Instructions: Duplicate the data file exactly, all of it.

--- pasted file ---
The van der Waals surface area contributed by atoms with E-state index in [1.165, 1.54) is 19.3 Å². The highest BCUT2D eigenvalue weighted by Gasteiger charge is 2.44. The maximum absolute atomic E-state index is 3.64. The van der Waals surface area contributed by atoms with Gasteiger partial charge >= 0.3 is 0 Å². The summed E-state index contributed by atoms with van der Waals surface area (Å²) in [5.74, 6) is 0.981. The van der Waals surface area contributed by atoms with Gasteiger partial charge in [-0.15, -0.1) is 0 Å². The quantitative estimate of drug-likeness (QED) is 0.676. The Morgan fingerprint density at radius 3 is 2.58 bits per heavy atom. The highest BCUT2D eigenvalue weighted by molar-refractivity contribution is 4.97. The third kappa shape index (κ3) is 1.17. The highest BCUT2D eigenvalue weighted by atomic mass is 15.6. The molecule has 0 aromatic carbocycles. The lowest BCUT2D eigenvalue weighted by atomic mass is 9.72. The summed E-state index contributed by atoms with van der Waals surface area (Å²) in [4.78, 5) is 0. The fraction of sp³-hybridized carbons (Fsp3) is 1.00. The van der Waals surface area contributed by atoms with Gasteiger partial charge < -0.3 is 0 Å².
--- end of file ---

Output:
The van der Waals surface area contributed by atoms with E-state index in [1.165, 1.54) is 19.3 Å². The highest BCUT2D eigenvalue weighted by Gasteiger charge is 2.44. The maximum absolute atomic E-state index is 3.64. The van der Waals surface area contributed by atoms with Gasteiger partial charge >= 0.3 is 0 Å². The summed E-state index contributed by atoms with van der Waals surface area (Å²) in [5.74, 6) is 0.981. The van der Waals surface area contributed by atoms with Gasteiger partial charge in [-0.15, -0.1) is 0 Å². The quantitative estimate of drug-likeness (QED) is 0.676. The Morgan fingerprint density at radius 3 is 2.58 bits per heavy atom. The highest BCUT2D eigenvalue weighted by molar-refractivity contribution is 4.97. The third kappa shape index (κ3) is 1.17. The highest BCUT2D eigenvalue weighted by atomic mass is 15.6. The molecule has 0 aromatic carbocycles. The lowest BCUT2D eigenvalue weighted by atomic mass is 9.72. The summed E-state index contributed by atoms with van der Waals surface area (Å²) in [4.78, 5) is 0. The fraction of sp³-hybridized carbons (Fsp3) is 1.00. The van der Waals surface area contributed by atoms with Gasteiger partial charge < -0.3 is 0 Å².